The red necklace. The silver discs have lace pressed into them to give them a floral pattern. They are additionally pierced with small holes, which accentuate the lace and textile quality. The discs each have a center like a flower, with discs cut from red motor-car reflectors and with red pigment applied to them that has been partly wiped off to expose the gray silver and emphasize the pattern. The reflectors and red color might suggest “danger” or “warning” and could be interpreted this way, but in the sense of what Gottfried Semper wrote about the origin of adorning the body: “The first efforts to elevate the natural form of the human by artificial means was aimed primarily at intimidating and frightening, rather than to promote a pleasing appearance.” In a way, this is what many of us still aim for today, though in a sublimated form.
Artist: Petra Zimmermann
Gallery: Galerie Biró
Contact: Kinga Zobel
Alongside her extraordinary artistic creativity, Petra Zimmerman is an outstanding craftswoman. Her works have a very specific dynamic—they’re made of a self-cast and colored plastic plate, formed with a single swinging movement of Zimmerman’s hands. At the same time, they’re extremely portable, reflecting her many years of experience, and perfectly crafted.
Artist: Julia Walter
Contact: Elena Rizzi
“I am interested in people wearing things. How they wear it, why they wear it, what they wear [...] I think there should be a big part of confidence and fun involved, it is just interesting to look and to ask sometimes how it feels to be wearing one of my pieces. A woman who wears my work said to her it feels like freedom to wear my jewelry, that is a great compliment! This freedom is exactly what I feel myself when I work.” —Julia Walter in conversation with Current Obsession
Artist: Ross Malcolm
Gallery: FINGERS GALLERY
Contact: Lisa Higgins
Ross Malcolm’s jewelry draws on his interest in ecology and sustainability. His works show a continual experimentation with form and media worked in recycled and unconventional materials. Here he combines wood, rubber, resin, nylon, and thread to bring to life the sights and feelings experienced on his daily walks through nature. Malcolm completed a bachelor’s degree in visual arts, majoring in jewelry, at the Manukau Institute of Technology, Auckland, in 2004. His work was represented in the international touring exhibition Wunderruma in 2015 and is held in a number of public and private collections throughout New Zealand and overseas.
Artist: Helena Sandström
Gallery: PLATINA Stockholm
Contact: Sofia Björkman
Helena Sandström is a jewelry artist from Stockholm. She works mainly in metal and explores zinc as a working material—its possibilities and limitations. As an artist-in-residence in Japan, she got inspired by origami. It’s difficult to solder zinc in the usual way, so instead Sandström creates volume from the flat sheet by sawing and folding. She also works with etching to create interesting patterns and a variety of beautiful shades of gray in the metal.
Artist: Jutta Klingebiel
Contact: Stefan Friedemann
The enamel works of Jutta Klingebiel are masterfully created in the rarely used, laborious method of enamel painting, wherein the enamel is applied with a fine brush, kiln fired, and repeated—sometimes up to 10 to 12 times. The results are intimate and dreamy images of her subject matter, sometimes objects or portraits, other times details from nature.
Artist: Elaine Zukowski
Gallery: Baltimore Jewelry Center
Contact: Shane Prada
Elaine Zukowski is a Baltimore-based artist who creates jewelry using a variety of techniques and materials. Possessing a background in fiber art and years of experience as a mold maker, Zukowski works as an art conservator primarily focusing on gilding. Zukowski began making jewelry more than a decade ago and has developed several limited series of art jewelry. Her work combines found materials such as broken car window glass, epoxy resin, steel, and beads. It has been exhibited nationally, such as in Heidi Lowe Gallery’s Earrings Galore 2018 and Pocosin Arts Ware/Wear in 2017. Her pieces were recognized and awarded in the Maryland region edition of the Radical Jewelry Makeover Exhibition in 2017.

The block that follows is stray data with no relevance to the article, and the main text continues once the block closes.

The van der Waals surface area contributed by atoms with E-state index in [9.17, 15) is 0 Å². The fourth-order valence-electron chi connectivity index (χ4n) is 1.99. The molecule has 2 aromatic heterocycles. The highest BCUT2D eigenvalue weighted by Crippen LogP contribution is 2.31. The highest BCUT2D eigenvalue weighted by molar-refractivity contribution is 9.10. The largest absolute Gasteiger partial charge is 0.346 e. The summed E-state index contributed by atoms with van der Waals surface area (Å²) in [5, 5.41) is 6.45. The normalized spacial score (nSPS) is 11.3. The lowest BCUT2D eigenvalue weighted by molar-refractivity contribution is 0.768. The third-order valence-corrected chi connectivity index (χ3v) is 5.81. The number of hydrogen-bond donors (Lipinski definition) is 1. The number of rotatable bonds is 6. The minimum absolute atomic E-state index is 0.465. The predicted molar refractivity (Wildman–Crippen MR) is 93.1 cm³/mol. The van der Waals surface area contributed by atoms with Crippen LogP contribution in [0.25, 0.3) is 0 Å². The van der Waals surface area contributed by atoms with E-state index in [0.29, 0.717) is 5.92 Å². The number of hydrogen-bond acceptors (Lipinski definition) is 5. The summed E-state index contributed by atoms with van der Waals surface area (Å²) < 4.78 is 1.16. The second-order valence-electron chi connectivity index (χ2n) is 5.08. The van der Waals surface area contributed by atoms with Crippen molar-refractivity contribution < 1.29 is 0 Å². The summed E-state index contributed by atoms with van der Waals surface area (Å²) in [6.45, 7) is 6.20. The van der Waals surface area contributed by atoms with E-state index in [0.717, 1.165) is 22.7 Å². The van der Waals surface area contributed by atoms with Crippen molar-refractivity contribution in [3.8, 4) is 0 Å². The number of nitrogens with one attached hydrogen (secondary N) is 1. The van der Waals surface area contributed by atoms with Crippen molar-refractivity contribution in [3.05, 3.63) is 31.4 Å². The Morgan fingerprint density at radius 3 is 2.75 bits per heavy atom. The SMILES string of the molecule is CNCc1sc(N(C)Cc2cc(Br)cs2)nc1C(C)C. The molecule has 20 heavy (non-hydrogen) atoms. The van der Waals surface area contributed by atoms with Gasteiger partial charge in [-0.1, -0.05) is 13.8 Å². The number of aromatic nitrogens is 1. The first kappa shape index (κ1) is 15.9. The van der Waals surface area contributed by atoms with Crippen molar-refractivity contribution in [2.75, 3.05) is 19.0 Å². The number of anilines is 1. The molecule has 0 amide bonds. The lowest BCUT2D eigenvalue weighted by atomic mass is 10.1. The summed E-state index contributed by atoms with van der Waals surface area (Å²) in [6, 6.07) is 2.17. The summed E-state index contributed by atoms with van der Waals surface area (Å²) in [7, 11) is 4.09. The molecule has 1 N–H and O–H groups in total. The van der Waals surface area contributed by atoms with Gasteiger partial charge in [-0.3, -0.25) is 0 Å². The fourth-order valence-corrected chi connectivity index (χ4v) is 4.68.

Artist: Betsy Lewis
Gallery: In the Gallery at Brooklyn Metal Works
Contact: Brian Weissman
The Figure of the Falling, by Betsy Lewis, exhibits works that refer to the center—the core, the spine, the gut, and the heart. Metal objects and necklaces point to sites on the body to interpret what is otherwise impossible to tell. Like the armor they have become, these works serve as protection and give testimony to the privacy of night. “The heartbeats of these memories are transferred into the stillness of the work, and here I learn to breathe again.”
Artist: Emily Chase
Gallery: 108 Contemporary
Contact: Susan Baley
Emily Chase’s current work combines traditional methods with new technologies. For her series of laser-cut jewelry, she designs the patterns by hand and then creates a computer file to use with the laser cutter. She hand paints and finishes each cutwork piece to create jewelry in a wide variety of colors and designs.
Artist: Veronika Fabian
Gallery: Galerie Marzee
Contact: Marie-José van den Hout
Veronika Fabian bases her work on the notion of a woman’s relationship to self-identity, chained as it is to the female personas of our time. Through her work she researches how we form our identity within economic and cultural conditions. She transforms traditional chains to explore contemporary female archetypes in the context of postmodern identity, raising the question of whether women are more liberated or constrained in our modern society.
Artist: Taehee In
Gallery: Galerie Door
Contact: Doreen Timmers
There are several ways to cast metals. Taehee In casts her silver and gold jewelry pieces using wooden molds. She files and cuts both the size and shape of the ring straight out of the wood. Moreover, and this is partly what makes her work so special, she sets her stones directly when casting. Material, handwriting, casting process. Drawing, jewel, treasury box. Little finery for all this beauty.
Artist: Zachery Lechtenberg
Gallery: Gallery Loupe
Contact: Patti Bleicher
Diligent and directed, Zachery Lechtenberg is an illustrator who has been influenced by contemporary cartoon imagery. He uses the technique of champlevé enameling in his colorful jewelry, where related imagery is often engraved on the reverse.
Artist: Tanel Veenre
Contact: Laura Helena Aureli
Mydaybyday gallery in Rome presents Estonian contemporary jewelry artist Tanel Veenre, with this jewelry piece in coral, pearls, and silver. “While working with pink reconstructed stone, the piece became like a piece of human skin,” says Veenre. “I felt how it became alive in my hands, it was growing with its silky texture and translucency. I created a series of crosses with bodily organic forms, which reminded me both of human flesh and of a flower. I can imagine a planet where crosses are growing and this is how they look. I have been fascinated by the idea of multipurpose jewelry, so this piece can be worn as a brooch, as a pendant, or as a neckpiece.”